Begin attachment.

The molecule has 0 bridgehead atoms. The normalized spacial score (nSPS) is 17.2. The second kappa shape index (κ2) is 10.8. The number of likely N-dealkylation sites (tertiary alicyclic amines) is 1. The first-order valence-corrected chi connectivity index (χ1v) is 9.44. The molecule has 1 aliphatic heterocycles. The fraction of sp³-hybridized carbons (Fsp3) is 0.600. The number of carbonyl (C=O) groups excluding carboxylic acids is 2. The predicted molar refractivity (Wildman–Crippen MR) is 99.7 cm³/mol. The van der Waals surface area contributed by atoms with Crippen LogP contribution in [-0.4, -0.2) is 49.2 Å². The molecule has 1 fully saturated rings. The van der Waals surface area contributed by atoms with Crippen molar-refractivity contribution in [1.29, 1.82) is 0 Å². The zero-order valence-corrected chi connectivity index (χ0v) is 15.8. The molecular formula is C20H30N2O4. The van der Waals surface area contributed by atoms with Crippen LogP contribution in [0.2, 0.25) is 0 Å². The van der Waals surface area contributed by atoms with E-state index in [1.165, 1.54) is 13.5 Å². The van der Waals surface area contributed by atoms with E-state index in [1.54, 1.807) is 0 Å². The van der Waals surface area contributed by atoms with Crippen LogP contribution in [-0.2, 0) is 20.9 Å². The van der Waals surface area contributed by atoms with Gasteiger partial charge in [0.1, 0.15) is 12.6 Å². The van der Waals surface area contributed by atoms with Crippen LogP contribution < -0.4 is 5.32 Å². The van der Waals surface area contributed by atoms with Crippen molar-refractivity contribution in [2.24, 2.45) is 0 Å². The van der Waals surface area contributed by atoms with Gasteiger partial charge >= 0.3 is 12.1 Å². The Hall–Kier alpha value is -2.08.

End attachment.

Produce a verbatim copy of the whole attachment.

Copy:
The molecule has 0 bridgehead atoms. The normalized spacial score (nSPS) is 17.2. The second kappa shape index (κ2) is 10.8. The number of likely N-dealkylation sites (tertiary alicyclic amines) is 1. The first-order valence-corrected chi connectivity index (χ1v) is 9.44. The molecule has 1 aliphatic heterocycles. The fraction of sp³-hybridized carbons (Fsp3) is 0.600. The number of carbonyl (C=O) groups excluding carboxylic acids is 2. The predicted molar refractivity (Wildman–Crippen MR) is 99.7 cm³/mol. The van der Waals surface area contributed by atoms with Crippen LogP contribution in [-0.4, -0.2) is 49.2 Å². The molecule has 1 fully saturated rings. The van der Waals surface area contributed by atoms with Crippen molar-refractivity contribution in [1.29, 1.82) is 0 Å². The zero-order valence-corrected chi connectivity index (χ0v) is 15.8. The molecular formula is C20H30N2O4. The van der Waals surface area contributed by atoms with Crippen LogP contribution in [0.2, 0.25) is 0 Å². The van der Waals surface area contributed by atoms with E-state index in [1.165, 1.54) is 13.5 Å². The van der Waals surface area contributed by atoms with E-state index in [1.54, 1.807) is 0 Å². The van der Waals surface area contributed by atoms with Crippen LogP contribution in [-0.2, 0) is 20.9 Å². The van der Waals surface area contributed by atoms with Gasteiger partial charge in [0.1, 0.15) is 12.6 Å². The van der Waals surface area contributed by atoms with Crippen LogP contribution < -0.4 is 5.32 Å². The van der Waals surface area contributed by atoms with Crippen molar-refractivity contribution in [2.24, 2.45) is 0 Å². The van der Waals surface area contributed by atoms with Gasteiger partial charge >= 0.3 is 12.1 Å². The Hall–Kier alpha value is -2.08.